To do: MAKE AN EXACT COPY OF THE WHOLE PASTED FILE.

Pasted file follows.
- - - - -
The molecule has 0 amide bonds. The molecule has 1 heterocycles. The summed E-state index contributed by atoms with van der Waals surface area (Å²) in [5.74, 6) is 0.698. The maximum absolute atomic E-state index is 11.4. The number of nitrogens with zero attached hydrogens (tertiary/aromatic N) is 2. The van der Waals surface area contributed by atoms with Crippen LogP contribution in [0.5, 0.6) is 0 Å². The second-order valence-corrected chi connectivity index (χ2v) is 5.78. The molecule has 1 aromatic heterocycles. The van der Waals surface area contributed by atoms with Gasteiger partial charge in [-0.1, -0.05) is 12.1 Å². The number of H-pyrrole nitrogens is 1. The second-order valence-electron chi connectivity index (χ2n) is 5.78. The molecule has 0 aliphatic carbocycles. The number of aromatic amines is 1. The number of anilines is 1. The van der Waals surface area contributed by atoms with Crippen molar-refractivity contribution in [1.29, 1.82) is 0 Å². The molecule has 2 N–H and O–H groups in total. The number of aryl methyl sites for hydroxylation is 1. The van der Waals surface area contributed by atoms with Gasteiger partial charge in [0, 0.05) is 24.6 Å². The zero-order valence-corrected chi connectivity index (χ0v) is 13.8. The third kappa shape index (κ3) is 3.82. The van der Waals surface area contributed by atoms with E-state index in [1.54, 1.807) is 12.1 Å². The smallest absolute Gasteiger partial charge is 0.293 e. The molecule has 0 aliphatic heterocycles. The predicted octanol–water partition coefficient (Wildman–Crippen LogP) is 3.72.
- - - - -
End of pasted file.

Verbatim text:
The molecule has 0 amide bonds. The molecule has 1 heterocycles. The summed E-state index contributed by atoms with van der Waals surface area (Å²) in [5.74, 6) is 0.698. The maximum absolute atomic E-state index is 11.4. The number of nitrogens with zero attached hydrogens (tertiary/aromatic N) is 2. The van der Waals surface area contributed by atoms with Crippen LogP contribution in [0.5, 0.6) is 0 Å². The second-order valence-corrected chi connectivity index (χ2v) is 5.78. The molecule has 1 aromatic heterocycles. The van der Waals surface area contributed by atoms with Gasteiger partial charge in [-0.1, -0.05) is 12.1 Å². The number of H-pyrrole nitrogens is 1. The second-order valence-electron chi connectivity index (χ2n) is 5.78. The molecule has 0 aliphatic carbocycles. The number of aromatic amines is 1. The number of anilines is 1. The van der Waals surface area contributed by atoms with Crippen molar-refractivity contribution in [1.29, 1.82) is 0 Å². The molecule has 2 N–H and O–H groups in total. The number of aryl methyl sites for hydroxylation is 1. The van der Waals surface area contributed by atoms with Gasteiger partial charge in [0, 0.05) is 24.6 Å². The zero-order valence-corrected chi connectivity index (χ0v) is 13.8. The third kappa shape index (κ3) is 3.82. The van der Waals surface area contributed by atoms with E-state index in [1.54, 1.807) is 12.1 Å². The smallest absolute Gasteiger partial charge is 0.293 e. The molecule has 0 aliphatic heterocycles. The predicted octanol–water partition coefficient (Wildman–Crippen LogP) is 3.72.